If given a `n`

-sided polygon, and a line of length `k`

(at `x,y`

and angle `a`

), is there an algorithm to detect which side of the polygon (if any) I have collided with? So far I've resorted to testing if `x,y`

is outside of the polygon, and then iterating through each edge of the polygon, calculating the distance to each end. Here is a JS Fiddle that shows the world I've created.

Here is the JavaScript (the HTML and CSS aren't really worth copying):

```
var eventLoop,
maxVelocity = 10,
agility = 5,
baseLength = 5,
degree = ((2*Math.PI)/360),
world = document.getElementById('world'),
context = world.getContext("2d"),
boundry = [[180, 120],[240, 60],[360, 40],[420, 120],[360, 220],[350, 240],[360, 265],[470,360],[450,480],[360,540],[240,550],[140,480],[120,470],[100,360],[120,300],[220,240],[240,220]],
camera = {
location: {
x:300,
y:90
},
angle: 0,
velocity: 0
},
engine = {
drawWorld: function(shape, context) {
var point,
index,
size = shape.length;
context.clearRect(0, 0, world.width, world.height);
context.beginPath();
for(index = 0; index < size; index++) {
point = shape[index];
if(index == 0) {
context.moveTo(point[0], point[1]);
} else {
context.lineTo(point[0], point[1]);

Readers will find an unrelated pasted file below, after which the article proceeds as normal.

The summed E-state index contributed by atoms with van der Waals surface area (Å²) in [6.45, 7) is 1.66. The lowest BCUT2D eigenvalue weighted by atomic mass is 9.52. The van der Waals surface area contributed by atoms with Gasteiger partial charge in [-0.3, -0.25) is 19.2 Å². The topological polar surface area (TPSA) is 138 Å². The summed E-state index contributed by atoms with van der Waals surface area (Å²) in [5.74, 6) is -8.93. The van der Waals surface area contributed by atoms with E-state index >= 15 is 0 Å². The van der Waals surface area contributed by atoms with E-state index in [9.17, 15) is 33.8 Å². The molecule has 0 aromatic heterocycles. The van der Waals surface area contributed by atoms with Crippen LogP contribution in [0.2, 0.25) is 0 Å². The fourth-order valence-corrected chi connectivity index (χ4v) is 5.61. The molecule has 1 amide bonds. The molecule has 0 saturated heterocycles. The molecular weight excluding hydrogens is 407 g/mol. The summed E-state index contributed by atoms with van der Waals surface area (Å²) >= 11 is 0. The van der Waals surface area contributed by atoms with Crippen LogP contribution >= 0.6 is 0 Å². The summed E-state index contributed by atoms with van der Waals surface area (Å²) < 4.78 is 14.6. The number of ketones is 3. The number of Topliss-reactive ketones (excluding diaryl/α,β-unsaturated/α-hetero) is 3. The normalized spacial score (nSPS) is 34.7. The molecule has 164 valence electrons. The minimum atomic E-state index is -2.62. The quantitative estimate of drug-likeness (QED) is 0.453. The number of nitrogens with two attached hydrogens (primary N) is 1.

}
}
context.closePath();
context.stroke();
},
drawCamera: function(camera, context) {
var a = camera.location,
b = this.calcNextPoint(camera, 1);
context.beginPath();
context.moveTo(a.x, a.y);
context.lineTo(b.x, b.y);
context.stroke();
context.beginPath();
context.arc(a.x, a.y, baseLength, 0, Math.PI*2, true);
context.closePath();
context.stroke();
},
calcNextPoint: function(camera, moment) {
return {
x: camera.location.x + ((camera.velocity*(1/moment))*Math.sin(camera.angle)),
y: camera.location.y + ((camera.velocity*(1/moment))*(Math.cos(camera.angle)))
};
},
isInside: function(point, shape) {
var i, j, c = 0;
for (i = 0, j = shape.length - 1; i < shape.length; j = i++) {
if (((shape[i][1] > point.y) != (shape[j][1] > point.y)) && (point.x < (shape[j][0] - shape[i][0]) * (point.y - shape[i][1]) / (shape[j][1] - shape[i][1]) + shape[i][0])) {
c = !c;
}
}
return c;
}
};
document.onkeydown = function(e) {
e = e || window.event;
if (e.keyCode == '37') {
// left arrow
camera.angle += degree*agility;
}
else if (e.keyCode == '39') {
// right arrow
camera.angle -= degree*agility;
}
else if (e.keyCode == '38') {
// up arrow
camera.velocity += 1;
if(camera.velocity > maxVelocity) {
camera.velocity = maxVelocity;
}
}
else if (e.keyCode == '40') {
// down arrow
camera.velocity -= 1;
if(camera.velocity < 0) {
camera.velocity = 0;
}
}
}
engine.drawWorld(boundry, context);
engine.drawCamera(camera, context);
eventLoop = setInterval(function() {
engine.drawWorld(boundry, context);
engine.drawCamera(camera, context);
if(engine.isInside(camera.location, boundry)) {
camera.location = engine.calcNextPoint(camera, 1);
}
}, 100);
```

I've been toying around with some JavaScript that models a 2-Dementional version of the game Flower by ThatGameComapny, eventually I want to try and implement a Oculus Rift version. The next problem I'm looking to tackle is a routine to turn the player back into the polygon once they have collided with an edge.